Alastair Borthwick was born in Rutherglen. He was a journalist from Scotland. He served in World War II and became a veteran. Following his service in the war, he began to work as a producer for radio and television. In the 1960s, Grampian TV offered him a position as a writer for their company. His creativity and outstanding writing capabilities allowed him to gain success and recognition. While he was at Grampian TV, he wrote for over 150 programs on radio and television. During his course at the publication, he was co-creator on numerous radio and television shows.
Borthwick wrote the book called “Always A Little Further,” in 1939. The book is a memoir. After he had gained recognition and success for Always A Little Further during 1939, he began to write Sans Peur during 1946. The work he created was revised in the 1980s and 1990s.
Alastair Borthwick grew up in Ayrshire when he was young. His family relocated to Glasgow when he was 11 years old. When Alastair Borthwick turned 16 years old, he left his school to follow the position of copy-taker. He worked for a publication called Evening Times. Following this postion, Alastair Borthwick began working at the Glasgow Weekly Herald. His writing capabilities were praised at both publications. He successfully retained reader’s interest for the magazine. He administered advice for the reader’s inquiries.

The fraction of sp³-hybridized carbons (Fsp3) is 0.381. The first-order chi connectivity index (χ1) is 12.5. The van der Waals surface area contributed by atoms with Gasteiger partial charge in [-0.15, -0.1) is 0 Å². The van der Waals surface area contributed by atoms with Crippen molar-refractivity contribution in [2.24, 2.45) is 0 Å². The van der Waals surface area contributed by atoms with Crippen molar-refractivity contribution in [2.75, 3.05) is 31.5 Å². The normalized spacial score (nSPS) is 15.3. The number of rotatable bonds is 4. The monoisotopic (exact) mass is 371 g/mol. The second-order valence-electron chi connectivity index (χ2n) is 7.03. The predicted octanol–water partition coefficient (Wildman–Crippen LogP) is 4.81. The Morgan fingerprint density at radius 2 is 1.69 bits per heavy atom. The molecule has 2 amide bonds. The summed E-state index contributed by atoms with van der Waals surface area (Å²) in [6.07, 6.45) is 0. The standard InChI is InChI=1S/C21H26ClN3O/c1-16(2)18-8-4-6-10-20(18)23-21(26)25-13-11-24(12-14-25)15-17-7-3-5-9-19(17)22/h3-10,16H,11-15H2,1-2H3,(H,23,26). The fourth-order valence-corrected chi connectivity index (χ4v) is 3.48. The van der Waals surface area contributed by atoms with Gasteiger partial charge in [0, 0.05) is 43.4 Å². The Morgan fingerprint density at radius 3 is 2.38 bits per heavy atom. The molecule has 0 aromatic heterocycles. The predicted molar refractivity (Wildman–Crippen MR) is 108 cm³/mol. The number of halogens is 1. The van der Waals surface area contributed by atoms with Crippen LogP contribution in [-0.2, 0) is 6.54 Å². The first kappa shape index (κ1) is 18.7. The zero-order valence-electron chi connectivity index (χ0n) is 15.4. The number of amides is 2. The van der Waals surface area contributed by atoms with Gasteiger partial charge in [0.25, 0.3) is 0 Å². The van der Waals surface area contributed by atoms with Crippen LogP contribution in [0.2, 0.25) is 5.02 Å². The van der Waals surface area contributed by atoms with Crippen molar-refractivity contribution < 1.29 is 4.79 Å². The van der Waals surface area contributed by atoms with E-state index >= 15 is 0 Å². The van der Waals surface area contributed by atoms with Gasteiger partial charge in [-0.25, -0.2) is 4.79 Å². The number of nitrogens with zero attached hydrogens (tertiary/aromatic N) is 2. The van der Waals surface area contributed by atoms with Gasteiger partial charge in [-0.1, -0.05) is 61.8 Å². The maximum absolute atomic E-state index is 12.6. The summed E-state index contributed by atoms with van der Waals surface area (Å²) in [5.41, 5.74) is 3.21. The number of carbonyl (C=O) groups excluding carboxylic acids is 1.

His numerous writings were successfully published in the 1930s. Some of his work includes humor and diverse story plots. Some of the most memorable quotes from his writings are used as references in books to this day. Borthwick wanted to work in London when he was a young adult. He began working at the Daily Mirror during 1935. He left the job within a year from his initiation. He worked as head of the press club at Empire Exhibition. After Empire Exhibition, he started at BBC. BBC offered Alastair Borthwick a deal that benefited him, as well as the company. The offered him compensation for his work on the post-war environment in Scotland.